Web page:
Thoughts On 3G

Recently T-Mobile joined the crowd of carriers providing extensive 3G services. As one of the last horses crosses the finish line, it’s time to consider – has 3G become essential?

3G has been around and commercially viable for well over 5 years now, and reaches hundreds of millions of phones across the world. Soon, some say, we will hit the billion mark. When a billion people around you are using a certain service, is it fair to say it’s become commonplace? What’s more, vaunted 4G technology has already begun to roll out, implying that the future lies beyond 3G, and thus 3G itself no longer is the future.

Call me old fashioned, but I still use my cell phone primarily for calling people. While I keep up with the technology, the high tech mobile market has largely passed me by in any physical sense, and my LG clamshell (circa 2005) has served me admirably for years – somehow, and I feel validated for always treating the Li-Ion battery as if it really had battery memory here – the battery life still reaches anywhere from 3-5 days. Of course, if I try to connect to the 2.5G internet, the battery life is more like a few hours. For me, that technology actually affects my cell phone usage negatively.

However, hundreds of millions of subscribers can’t be wrong, can they? I’ve never felt the need to shell out for a smartphone and then pay $60 a month for a data plan, although as networks become more and more sophisticated I have to admit my curiosity has been gnawing at me. Tell me, what do you think? Is it time to cash in on my long awaited two year service plan renewal and start using a shiny new phone that can actually use the internet? Is it really worth it to pay $60/month for internet on my phone when I am already paying $40/month for faster internet on my vastly more capable laptop at home?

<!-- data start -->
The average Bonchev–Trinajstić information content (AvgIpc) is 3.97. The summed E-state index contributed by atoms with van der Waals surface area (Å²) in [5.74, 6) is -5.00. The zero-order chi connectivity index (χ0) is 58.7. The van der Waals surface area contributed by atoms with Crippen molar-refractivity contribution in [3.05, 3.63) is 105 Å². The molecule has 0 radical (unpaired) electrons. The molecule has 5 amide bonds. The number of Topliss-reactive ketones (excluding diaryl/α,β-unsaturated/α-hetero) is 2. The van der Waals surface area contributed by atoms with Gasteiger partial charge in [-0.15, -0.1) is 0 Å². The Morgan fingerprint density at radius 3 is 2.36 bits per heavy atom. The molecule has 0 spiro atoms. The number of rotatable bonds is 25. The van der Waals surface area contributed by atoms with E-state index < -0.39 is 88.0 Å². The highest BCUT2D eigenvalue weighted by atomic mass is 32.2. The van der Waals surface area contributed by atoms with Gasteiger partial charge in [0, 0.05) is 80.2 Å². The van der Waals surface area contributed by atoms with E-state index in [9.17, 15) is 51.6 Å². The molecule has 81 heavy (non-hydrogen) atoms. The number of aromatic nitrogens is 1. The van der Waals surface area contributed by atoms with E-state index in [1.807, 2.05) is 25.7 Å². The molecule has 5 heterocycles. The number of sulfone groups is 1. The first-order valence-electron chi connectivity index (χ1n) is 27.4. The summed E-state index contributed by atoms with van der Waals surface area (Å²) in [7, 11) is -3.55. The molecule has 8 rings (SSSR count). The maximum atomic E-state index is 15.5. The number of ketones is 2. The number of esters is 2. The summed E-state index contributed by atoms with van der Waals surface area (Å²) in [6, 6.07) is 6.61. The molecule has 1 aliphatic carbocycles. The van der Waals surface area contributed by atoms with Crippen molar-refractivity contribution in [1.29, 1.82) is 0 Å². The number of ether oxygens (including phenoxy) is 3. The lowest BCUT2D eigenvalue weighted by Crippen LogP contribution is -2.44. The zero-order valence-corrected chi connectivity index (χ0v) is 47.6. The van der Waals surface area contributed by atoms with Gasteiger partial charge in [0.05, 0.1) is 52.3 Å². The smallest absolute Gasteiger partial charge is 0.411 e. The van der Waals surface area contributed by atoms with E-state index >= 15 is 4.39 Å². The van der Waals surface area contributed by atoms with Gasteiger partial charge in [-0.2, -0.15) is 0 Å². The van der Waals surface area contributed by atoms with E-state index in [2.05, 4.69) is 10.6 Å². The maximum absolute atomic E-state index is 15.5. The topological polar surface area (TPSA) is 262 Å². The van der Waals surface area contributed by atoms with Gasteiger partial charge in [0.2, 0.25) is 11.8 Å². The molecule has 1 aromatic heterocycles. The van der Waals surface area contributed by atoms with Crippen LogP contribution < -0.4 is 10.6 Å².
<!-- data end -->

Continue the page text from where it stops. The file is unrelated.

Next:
Regardless of what any of us think, 3G is continuing to grow at a rapid pace, and phones and networks are getting more and more powerful. Take a stroll down hyperlink lane to read some rather amusing predictions and then some actual information. Bajs In 2005 they were predicting 300 million 3G users by 2010.
In 2006, more audacious forecasters were calling for a billion
Today, some now predict a whopping 2.5 billion by 2013. 400 million is what we actually have today in 2009
T-Mobile’s new dongle
WiMax and LTE, the 4G Future.